DEVICE FOR SPRAYING LIQUID PHARMACEUTICALS THE PRIOR ART Attempts have been made to apply liquid pharmaceutical compositions or solutions thereof in correct dosage unit size. One known applicator usually used for this purpose was a container having an atomizer cap for spraying the liquid present in the container. This atomizer cap was comprised by a riser, or standpipe, extending down into the liquid and having a blowpipe at the top end thereof. Also. at the top end of the standpipe was a rubber bulb containing a nozzle through which the liquid was sprayed whenever the bulb was squeezed. However the discharge of a dosage unit of the sprayed pharmaceutical was impossible with these spray devices.

Another device used for the mechanical spraying of liquid pharmaceutical compositions was the elastic container, or squeeze bottle, having a spray cap attached thereto. These devices also have the disadvantage that the dosage discharged is not readily controlla ble. The dosage discharged is dependent upon the mechanical pressure exerted upon the elastic container and upon the amount of the contents remaining in the container. A further disadvantage is that many of the active ingredients and solvents would react chemically with the elastic container material, for example with plastics, such as Lupolen; or they would infuse into this container material.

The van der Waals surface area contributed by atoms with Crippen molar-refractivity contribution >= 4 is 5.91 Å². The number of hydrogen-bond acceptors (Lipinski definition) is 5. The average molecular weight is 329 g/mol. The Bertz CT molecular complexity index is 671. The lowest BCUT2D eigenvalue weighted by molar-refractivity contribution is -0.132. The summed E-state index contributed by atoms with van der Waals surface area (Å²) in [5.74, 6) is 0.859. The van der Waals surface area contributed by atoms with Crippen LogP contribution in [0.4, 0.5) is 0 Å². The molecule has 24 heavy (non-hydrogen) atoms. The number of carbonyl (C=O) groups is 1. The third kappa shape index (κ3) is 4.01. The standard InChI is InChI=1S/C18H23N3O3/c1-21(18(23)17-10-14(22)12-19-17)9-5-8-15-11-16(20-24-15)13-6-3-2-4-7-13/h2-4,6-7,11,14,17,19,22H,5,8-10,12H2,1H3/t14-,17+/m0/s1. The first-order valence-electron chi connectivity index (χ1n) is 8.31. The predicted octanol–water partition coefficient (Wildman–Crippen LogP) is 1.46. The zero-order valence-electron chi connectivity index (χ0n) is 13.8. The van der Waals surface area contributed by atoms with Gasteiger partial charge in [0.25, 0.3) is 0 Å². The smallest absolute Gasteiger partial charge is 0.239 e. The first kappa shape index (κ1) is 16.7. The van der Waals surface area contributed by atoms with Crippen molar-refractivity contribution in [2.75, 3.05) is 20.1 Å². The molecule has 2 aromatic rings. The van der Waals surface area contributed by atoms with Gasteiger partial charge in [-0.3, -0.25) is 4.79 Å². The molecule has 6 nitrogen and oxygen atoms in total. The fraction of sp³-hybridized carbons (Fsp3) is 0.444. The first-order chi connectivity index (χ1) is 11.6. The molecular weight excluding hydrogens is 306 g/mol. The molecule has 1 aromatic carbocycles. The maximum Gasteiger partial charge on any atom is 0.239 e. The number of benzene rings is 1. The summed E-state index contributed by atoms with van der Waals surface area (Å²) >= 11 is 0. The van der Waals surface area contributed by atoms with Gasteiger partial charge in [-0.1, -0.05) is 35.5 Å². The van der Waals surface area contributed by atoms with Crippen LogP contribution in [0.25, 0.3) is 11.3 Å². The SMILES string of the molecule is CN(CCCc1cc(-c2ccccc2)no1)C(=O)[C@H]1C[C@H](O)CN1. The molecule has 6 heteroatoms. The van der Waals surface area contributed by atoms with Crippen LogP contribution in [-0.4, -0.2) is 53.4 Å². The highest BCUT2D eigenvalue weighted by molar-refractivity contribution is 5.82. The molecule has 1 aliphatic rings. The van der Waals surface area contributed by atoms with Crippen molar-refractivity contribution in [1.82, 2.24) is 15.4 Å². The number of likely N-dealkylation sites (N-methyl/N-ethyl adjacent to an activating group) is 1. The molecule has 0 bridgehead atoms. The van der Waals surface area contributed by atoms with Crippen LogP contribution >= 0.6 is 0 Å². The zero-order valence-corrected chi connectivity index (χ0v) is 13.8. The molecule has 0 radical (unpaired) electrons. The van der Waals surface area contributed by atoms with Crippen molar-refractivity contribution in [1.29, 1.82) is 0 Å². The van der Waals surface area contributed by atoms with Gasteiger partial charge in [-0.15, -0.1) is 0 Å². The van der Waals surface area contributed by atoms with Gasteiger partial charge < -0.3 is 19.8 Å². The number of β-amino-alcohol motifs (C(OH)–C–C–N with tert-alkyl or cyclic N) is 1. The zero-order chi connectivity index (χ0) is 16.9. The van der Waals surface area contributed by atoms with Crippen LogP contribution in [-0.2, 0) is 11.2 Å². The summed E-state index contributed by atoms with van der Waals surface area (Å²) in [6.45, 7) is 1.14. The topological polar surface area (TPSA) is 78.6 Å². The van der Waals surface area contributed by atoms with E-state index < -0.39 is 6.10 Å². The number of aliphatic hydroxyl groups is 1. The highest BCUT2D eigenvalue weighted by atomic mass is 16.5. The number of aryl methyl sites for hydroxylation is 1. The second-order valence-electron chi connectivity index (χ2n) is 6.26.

Another type of device previously used for spraying dosages of liquid pharmaceutical compositions was the aerosol can which comprises a pressurized container which was supplied with a propellant and provided with a pressure valve. This required a container having pressure resistant walls. In addition to this, the liquid pharmaceutical compositions were not always compatible with the liquid propellant. Spraying of the aerosol composition onto the skin, especially onto the mucous membranes, was known to sometimes create an undesirable cooling effect. If instead of using liquid propellants, compressed gases such as nitrogen or carbon dioxide were used as propellants, then the use of pressure metering valves was not possible. With aerosols it was not possible to meter out a dosage unit of the fluid to be sprayed, because of a loss of pressure occurring after repeated spraying. Often an incomplete evacuation of the container would be the result of inexpert application.